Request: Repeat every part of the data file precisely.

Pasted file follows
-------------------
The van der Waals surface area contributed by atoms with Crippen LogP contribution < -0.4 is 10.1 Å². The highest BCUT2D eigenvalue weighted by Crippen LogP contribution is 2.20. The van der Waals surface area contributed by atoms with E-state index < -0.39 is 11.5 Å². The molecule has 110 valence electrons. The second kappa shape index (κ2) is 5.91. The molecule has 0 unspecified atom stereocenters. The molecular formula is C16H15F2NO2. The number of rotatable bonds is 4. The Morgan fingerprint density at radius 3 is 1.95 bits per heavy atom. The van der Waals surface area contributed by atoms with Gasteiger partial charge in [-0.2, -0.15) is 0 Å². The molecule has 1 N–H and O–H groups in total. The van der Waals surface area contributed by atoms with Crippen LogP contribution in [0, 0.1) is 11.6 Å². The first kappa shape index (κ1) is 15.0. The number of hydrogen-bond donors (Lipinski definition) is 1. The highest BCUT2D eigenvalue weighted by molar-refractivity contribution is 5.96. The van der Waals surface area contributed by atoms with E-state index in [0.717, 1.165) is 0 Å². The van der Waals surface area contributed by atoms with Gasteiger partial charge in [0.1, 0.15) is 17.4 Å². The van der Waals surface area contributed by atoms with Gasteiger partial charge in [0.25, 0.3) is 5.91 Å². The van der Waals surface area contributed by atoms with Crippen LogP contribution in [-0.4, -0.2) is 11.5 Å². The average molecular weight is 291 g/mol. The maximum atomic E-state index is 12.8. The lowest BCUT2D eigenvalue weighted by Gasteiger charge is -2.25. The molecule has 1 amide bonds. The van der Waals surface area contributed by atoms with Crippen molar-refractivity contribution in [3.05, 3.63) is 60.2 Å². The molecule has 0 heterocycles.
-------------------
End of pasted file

The van der Waals surface area contributed by atoms with Crippen LogP contribution < -0.4 is 10.1 Å². The highest BCUT2D eigenvalue weighted by Crippen LogP contribution is 2.20. The van der Waals surface area contributed by atoms with E-state index < -0.39 is 11.5 Å². The molecule has 110 valence electrons. The second kappa shape index (κ2) is 5.91. The molecule has 0 unspecified atom stereocenters. The molecular formula is C16H15F2NO2. The number of rotatable bonds is 4. The Morgan fingerprint density at radius 3 is 1.95 bits per heavy atom. The van der Waals surface area contributed by atoms with Gasteiger partial charge in [-0.2, -0.15) is 0 Å². The molecule has 1 N–H and O–H groups in total. The van der Waals surface area contributed by atoms with Crippen LogP contribution in [0, 0.1) is 11.6 Å². The first kappa shape index (κ1) is 15.0. The number of hydrogen-bond donors (Lipinski definition) is 1. The highest BCUT2D eigenvalue weighted by molar-refractivity contribution is 5.96. The van der Waals surface area contributed by atoms with E-state index in [0.717, 1.165) is 0 Å². The van der Waals surface area contributed by atoms with Gasteiger partial charge in [0.1, 0.15) is 17.4 Å². The van der Waals surface area contributed by atoms with Gasteiger partial charge in [0.25, 0.3) is 5.91 Å². The van der Waals surface area contributed by atoms with Crippen LogP contribution in [-0.4, -0.2) is 11.5 Å². The average molecular weight is 291 g/mol. The maximum atomic E-state index is 12.8. The lowest BCUT2D eigenvalue weighted by Gasteiger charge is -2.25. The molecule has 1 amide bonds. The van der Waals surface area contributed by atoms with Crippen molar-refractivity contribution in [3.05, 3.63) is 60.2 Å². The molecule has 0 heterocycles.